Cardiac Implantable Electronic Device Interrogation
What is Cardiac Implantable Electronic Device Interrogation?
A cardiac implantable electronic device interrogation is a standard practice where your cardiologist can “look into” your pacemaker or implantable cardioverter-defibrillator to ensure it is functioning appropriately. The goal of a device interrogation is to determine clinical effectiveness, confirm device function and evaluate the impact on co-morbid conditions. Your cardiologist may perform the interrogation in the office, but it’s now commonly done remotely and interpreted electronically. However, if your cardiologist is concerned about a device malfunction or an arrhythmic event, the procedure will most likely be done in the office or the hospital.
Besides treating abnormal heartbeats, your cardiac device automatically records and stores information about your heart rhythm and the device function. This data is then sent to your cardiologist for evaluation and possible adjustments to the device as well as other treatments such as medications. The data retrieved may include:
- Heart rate, atrial and ventricular arrhythmias.
- Battery life and lead function of the device.
- Device delivered treatments.
- Your daily physical activity.
- Some device may also collect data about fluid buildup in your lungs
Your cardiologist may access information from your cardiac device by placing a device reader directly over your device during a regular office visit; this is called a “device interrogation”. The same data may also be accessed via electronic transmission from a remote monitor set up in your home.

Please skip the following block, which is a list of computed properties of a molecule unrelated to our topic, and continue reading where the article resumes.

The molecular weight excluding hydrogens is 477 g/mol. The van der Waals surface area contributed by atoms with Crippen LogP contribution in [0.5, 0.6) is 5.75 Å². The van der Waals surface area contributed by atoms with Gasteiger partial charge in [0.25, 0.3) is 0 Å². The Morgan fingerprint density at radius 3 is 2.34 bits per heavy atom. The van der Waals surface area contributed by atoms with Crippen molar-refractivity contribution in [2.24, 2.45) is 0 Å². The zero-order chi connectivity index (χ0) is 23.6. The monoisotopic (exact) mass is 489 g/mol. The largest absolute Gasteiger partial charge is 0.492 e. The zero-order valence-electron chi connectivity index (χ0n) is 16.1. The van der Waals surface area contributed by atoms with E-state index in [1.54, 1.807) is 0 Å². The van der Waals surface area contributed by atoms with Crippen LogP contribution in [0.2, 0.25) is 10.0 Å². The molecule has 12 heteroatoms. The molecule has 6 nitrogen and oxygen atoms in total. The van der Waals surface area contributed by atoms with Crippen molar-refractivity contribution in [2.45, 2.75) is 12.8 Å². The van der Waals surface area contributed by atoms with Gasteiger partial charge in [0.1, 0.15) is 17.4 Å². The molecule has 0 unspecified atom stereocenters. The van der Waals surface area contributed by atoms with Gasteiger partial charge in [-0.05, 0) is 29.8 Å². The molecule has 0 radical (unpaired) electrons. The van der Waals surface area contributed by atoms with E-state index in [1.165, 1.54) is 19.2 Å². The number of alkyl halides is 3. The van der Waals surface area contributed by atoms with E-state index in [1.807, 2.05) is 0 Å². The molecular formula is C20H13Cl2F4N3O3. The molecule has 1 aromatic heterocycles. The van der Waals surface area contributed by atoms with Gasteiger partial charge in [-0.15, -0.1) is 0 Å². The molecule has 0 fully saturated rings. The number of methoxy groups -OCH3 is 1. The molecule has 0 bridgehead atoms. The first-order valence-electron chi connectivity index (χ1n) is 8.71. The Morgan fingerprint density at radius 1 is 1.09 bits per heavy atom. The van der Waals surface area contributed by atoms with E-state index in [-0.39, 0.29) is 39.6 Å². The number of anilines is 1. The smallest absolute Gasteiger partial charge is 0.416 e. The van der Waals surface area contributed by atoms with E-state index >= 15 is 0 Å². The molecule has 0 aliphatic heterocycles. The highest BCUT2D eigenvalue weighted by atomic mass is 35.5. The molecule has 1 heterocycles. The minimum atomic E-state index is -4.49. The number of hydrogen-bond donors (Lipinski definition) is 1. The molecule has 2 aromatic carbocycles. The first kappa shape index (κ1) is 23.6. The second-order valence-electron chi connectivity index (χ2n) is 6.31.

Why a Cardiac Implantable Electronic Device Interrogation?
It is standard practice to be monitored on a regularly scheduled basis when you have a cardiac implantable electronic device, and remote monitoring is becoming the norm. There are several benefits with remote monitoring, including:
Problems with your device or with abnormal heart rhythms can be detected earlier so your cardiologist can respond faster.
Less Doctor Visits
You don’t have to go to your cardiologist’s office as frequently.
May Reduce ICD Occurrences
It can reduce the occurrence of inappropriate ICD shocks or the need for hospitalization.
May Improve Disease Management
It may improve disease management if you have heart failure.
Cardiac Implantable Electronic Device Interrogation Potential Risks and Complications
A cardiac implantable electronic device interrogation is a non-invasive and painless process.
Preparing for a Cardiac Implantable Electronic Device Interrogation
If your interrogation procedure is done in the office or hospital, the procedure will be fully explained to you, which generally takes 5 to 10 minutes. If you receive a remote monitor, you will be shown how to pair it with your cardiac device to allow for secure communications between the devices using Bluetooth technology. If your remote monitor is mailed to you, follow the instructions or call your cardiologist’s office for assistance.
What to Expect
What to Expect During a Cardia Implantable Electronic Device Interrogation
Your cardiologist will schedule dates for routine transmission from your remote monitor, usually every 3 to 6 months. Your remote will automatically collect and send the data on your device, without interfering in your daily activities. If you have concerns or you’re experiencing cardiac symptoms, contact your cardiologist’s office for instructions. You may be asked to send a remote transmission for immediate attention. Your remote monitor is programmed to automatically send a transmission to your cardiologist’s office if it’s not working properly or if you’re experiencing atrial fibrillation. You may also have a manual system that requires you to press a button on your remote monitor, or place a device reader over your device, to transmit the data. After the information is collected from your cardiac device, the data is securely transmitted to your cardiologist’s office, using a wireless cellular network, telephone landline, or a wired Internet connection.